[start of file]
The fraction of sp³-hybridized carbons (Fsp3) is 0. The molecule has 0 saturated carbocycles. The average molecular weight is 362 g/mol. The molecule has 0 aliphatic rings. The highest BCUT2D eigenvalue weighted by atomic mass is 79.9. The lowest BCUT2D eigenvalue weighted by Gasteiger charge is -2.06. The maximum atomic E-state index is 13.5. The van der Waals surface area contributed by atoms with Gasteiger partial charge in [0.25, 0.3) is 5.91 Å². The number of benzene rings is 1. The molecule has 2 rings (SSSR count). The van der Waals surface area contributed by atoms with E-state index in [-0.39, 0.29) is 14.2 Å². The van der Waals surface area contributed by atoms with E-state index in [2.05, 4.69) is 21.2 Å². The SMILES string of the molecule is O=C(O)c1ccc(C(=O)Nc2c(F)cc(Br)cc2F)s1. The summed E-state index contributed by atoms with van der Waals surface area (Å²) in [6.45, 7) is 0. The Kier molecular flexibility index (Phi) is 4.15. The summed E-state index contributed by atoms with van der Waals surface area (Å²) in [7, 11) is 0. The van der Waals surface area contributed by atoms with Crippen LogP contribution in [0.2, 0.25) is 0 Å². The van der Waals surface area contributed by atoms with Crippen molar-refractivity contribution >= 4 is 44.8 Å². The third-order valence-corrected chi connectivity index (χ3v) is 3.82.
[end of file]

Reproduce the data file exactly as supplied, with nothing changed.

The fraction of sp³-hybridized carbons (Fsp3) is 0. The molecule has 0 saturated carbocycles. The average molecular weight is 362 g/mol. The molecule has 0 aliphatic rings. The highest BCUT2D eigenvalue weighted by atomic mass is 79.9. The lowest BCUT2D eigenvalue weighted by Gasteiger charge is -2.06. The maximum atomic E-state index is 13.5. The van der Waals surface area contributed by atoms with Gasteiger partial charge in [0.25, 0.3) is 5.91 Å². The number of benzene rings is 1. The molecule has 2 rings (SSSR count). The van der Waals surface area contributed by atoms with E-state index in [-0.39, 0.29) is 14.2 Å². The van der Waals surface area contributed by atoms with E-state index in [2.05, 4.69) is 21.2 Å². The SMILES string of the molecule is O=C(O)c1ccc(C(=O)Nc2c(F)cc(Br)cc2F)s1. The summed E-state index contributed by atoms with van der Waals surface area (Å²) in [6.45, 7) is 0. The Kier molecular flexibility index (Phi) is 4.15. The summed E-state index contributed by atoms with van der Waals surface area (Å²) in [7, 11) is 0. The van der Waals surface area contributed by atoms with Crippen LogP contribution in [0.2, 0.25) is 0 Å². The van der Waals surface area contributed by atoms with Crippen molar-refractivity contribution >= 4 is 44.8 Å². The third-order valence-corrected chi connectivity index (χ3v) is 3.82.